I sat down to chat with Geeta Aiyer, President & Founder of Boston Common, a recognized leader in the impact investing space (rated A+ for governance and strategy by PRI), and one of my personal impact investing heroes. This interview is part of an ongoing series on the topic of whether index investing in public equities can be impactful. For more perspectives, see my original post on the topic, my interview with Calvert CEO Jon Streur, and my conversation with Green Alpha CIO, Garvin Jabusch.
Sonya: First, my favorite question- what was your a-ha moment about impact investing?
Geeta: I’ve had many a-ha moments along the way. I’ll share a couple.
The first was an issue that we would now call “financial materiality of ESG data.” Back in 1993, we didn’t have that term yet. I was an analyst and portfolio manager at US Trust Boston, and Albertsons was one of the supermarket stocks we held. When their competitor, Lucky Stores, settled a class action gender discrimination lawsuit with a landmark judgment of $108 million, that gave me the opportunity to approach Albertsons and ask them what measures they were taking to prevent the same business risk there. By demonstrating that unfair employment practices were a financial liability, we shareholders were able to push Albertsons forward on gender equity policies.
Another a-ha moment- One of my clients asked whether we were fighting for board diversity because it was the "right" thing to do, or because diversity would make the board and company better? Back then, we were fighting for board diversity to break up the crony capitalist model. The boards we were asking to diversify were full of members who were interconnected and thought about things in the same way. As shareholders, we wanted boards to provide independent oversight. Today, we can show that improving board and management diversity improves the operating results of the company. And of course, we also wanted equity for underrepresented groups. So the answer to my client’s question wasn’t one or the other, it was “both!”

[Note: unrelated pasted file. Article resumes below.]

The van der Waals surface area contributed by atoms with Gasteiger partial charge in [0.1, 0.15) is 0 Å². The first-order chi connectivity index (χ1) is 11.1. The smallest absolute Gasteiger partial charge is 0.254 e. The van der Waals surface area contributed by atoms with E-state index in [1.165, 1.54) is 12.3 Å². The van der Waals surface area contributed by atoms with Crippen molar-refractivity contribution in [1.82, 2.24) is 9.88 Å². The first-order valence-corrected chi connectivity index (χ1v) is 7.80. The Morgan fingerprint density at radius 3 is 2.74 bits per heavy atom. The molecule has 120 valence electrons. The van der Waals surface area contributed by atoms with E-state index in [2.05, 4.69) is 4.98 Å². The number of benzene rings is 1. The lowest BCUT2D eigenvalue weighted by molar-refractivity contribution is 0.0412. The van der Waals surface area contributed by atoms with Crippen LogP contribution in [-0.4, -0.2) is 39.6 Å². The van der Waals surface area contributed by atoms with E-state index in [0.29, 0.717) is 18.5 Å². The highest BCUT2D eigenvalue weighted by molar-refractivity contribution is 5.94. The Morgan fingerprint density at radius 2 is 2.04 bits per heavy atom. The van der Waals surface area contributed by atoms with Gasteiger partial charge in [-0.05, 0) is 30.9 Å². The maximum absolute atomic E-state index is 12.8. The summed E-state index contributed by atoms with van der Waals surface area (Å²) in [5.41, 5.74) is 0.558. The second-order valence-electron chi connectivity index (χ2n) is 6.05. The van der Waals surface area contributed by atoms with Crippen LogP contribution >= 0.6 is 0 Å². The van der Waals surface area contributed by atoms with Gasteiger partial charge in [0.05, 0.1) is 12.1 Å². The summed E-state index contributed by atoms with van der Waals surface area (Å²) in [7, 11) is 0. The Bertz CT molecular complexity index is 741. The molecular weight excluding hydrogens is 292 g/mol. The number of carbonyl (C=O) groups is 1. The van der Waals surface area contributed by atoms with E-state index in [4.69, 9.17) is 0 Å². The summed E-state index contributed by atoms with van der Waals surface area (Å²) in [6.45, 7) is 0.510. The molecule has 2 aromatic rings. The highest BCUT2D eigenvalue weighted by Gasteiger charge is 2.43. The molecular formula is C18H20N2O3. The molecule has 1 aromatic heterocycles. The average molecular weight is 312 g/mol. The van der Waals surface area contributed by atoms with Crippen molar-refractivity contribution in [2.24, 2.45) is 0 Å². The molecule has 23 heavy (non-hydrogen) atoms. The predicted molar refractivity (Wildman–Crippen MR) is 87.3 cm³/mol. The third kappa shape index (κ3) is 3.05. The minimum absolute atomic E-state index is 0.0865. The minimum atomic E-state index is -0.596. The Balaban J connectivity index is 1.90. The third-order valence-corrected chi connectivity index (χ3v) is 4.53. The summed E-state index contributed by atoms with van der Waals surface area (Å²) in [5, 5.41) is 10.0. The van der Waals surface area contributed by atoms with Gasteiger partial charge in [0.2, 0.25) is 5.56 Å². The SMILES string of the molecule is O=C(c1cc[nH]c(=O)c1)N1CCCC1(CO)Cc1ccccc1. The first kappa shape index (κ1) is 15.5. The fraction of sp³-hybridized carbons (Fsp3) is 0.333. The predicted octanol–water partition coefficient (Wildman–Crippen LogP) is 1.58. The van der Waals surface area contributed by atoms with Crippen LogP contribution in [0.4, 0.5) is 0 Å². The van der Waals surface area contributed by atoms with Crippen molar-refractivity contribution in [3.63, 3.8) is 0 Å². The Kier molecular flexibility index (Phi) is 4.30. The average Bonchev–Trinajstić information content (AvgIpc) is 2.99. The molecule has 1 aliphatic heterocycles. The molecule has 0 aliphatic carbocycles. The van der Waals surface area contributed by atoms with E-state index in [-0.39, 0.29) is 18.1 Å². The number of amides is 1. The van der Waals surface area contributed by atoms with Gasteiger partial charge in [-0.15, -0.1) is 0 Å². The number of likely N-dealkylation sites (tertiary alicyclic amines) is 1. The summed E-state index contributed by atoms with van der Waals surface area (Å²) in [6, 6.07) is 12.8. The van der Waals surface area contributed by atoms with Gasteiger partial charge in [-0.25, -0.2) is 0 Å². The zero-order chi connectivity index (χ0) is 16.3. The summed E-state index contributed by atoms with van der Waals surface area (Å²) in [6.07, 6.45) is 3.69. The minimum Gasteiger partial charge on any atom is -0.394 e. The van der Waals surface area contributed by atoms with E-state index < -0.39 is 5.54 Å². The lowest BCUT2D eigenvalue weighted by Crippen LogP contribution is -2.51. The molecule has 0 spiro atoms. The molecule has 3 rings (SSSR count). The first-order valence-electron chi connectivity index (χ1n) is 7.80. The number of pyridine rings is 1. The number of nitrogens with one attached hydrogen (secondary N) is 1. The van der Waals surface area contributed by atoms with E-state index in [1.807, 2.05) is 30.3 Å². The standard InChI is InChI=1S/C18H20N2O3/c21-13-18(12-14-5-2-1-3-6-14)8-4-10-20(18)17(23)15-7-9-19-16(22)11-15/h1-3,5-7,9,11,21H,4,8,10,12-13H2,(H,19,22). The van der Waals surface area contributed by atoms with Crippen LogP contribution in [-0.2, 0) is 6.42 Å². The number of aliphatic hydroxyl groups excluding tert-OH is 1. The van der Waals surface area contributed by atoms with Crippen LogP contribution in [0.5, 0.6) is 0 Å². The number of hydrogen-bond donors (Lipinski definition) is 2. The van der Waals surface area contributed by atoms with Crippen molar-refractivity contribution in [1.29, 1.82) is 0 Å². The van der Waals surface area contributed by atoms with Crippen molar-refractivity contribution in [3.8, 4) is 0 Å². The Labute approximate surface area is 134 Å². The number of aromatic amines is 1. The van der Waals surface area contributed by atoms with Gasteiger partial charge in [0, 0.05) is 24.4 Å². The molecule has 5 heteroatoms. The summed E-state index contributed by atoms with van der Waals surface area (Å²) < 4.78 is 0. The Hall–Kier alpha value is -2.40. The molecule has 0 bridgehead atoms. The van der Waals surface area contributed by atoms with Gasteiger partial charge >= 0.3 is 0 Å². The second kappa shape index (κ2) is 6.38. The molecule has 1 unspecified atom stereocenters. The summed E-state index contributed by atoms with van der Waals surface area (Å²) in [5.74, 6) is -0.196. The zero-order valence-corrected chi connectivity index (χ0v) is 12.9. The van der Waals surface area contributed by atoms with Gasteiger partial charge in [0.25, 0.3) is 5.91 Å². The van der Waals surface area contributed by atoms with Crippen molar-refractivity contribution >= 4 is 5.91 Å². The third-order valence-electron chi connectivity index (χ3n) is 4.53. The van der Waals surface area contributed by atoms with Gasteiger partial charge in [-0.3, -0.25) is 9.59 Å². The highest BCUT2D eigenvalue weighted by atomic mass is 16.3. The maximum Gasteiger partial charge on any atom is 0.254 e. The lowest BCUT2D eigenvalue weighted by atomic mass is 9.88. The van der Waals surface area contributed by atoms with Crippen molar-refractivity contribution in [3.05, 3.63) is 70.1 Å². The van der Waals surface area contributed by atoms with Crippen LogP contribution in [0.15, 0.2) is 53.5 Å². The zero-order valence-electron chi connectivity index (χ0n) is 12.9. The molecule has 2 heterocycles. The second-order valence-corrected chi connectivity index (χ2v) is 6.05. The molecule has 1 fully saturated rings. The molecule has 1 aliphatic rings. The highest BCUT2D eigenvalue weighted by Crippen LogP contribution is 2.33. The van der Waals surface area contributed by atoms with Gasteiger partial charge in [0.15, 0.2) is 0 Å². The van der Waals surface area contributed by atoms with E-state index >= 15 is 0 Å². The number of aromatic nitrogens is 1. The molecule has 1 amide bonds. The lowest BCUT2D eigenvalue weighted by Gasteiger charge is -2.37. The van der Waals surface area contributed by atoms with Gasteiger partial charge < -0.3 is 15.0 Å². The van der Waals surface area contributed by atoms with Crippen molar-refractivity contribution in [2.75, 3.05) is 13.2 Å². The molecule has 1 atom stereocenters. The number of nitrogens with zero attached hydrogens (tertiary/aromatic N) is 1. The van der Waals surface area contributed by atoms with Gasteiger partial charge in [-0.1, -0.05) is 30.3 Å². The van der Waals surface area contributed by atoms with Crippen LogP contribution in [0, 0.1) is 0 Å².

Sonya: Well, let’s jump right in. Do you think indexing in public equities and impact coexist?
Geeta: Well, there are a few things to consider. Is indexing good for investing? Is it good for changing the world? Is it good for the empowerment of the investor? I think that on all 3 counts it fails.
Sonya: Wow, that’s powerful. Let’s take those components one at a time. Is indexing good for investing?
Geeta: Indexing is inherently a momentum strategy that invests in yesterday’s “biggest hits.” Impact investors acknowledge that the future will be different from the past due to disruptive forces of climate change and innovation. Investors can’t change the paradigm and create a better future when using the “how things were yesterday” model.
Sonya: But indexing is often less expensive than active management.
Geeta: Yes, it often costs less, but also delivers less. Indexing promises to deliver a certain return: the return of the market benchmark, minus fees. Our goal as active managers, is to outperform the market Net of fees, without taking extreme risks. And we want do this while investing in diversified portfolios of companies with ESG leadership and financial quality.
The point about risk and diversification is an important one. In recent times, the S&P 500 index, which is cap-weighted, has become extremely concentrated in large cap exposure to a single sector, technology. Holding many names overall does not diversify away the correlated risks that the sector faces, such as future regulation, labor market and trade challenges.
Sonya: Returning to your list of ways indexing falls short. Why do you think active management is better for changing the world?
Geeta: We believe that each investor has global ownership of any equity they own. You own the supply chain and the carbon footprint. The problems of the world may seem overwhelming but with equity ownership, you have tremendous leverage for global change. Systemic environmental risks increasingly have financial consequences and we must keep that in mind with our shareholder work. We must also think of the quality of life that our beneficiaries will enjoy.
Sonya: So how do you do that in your work?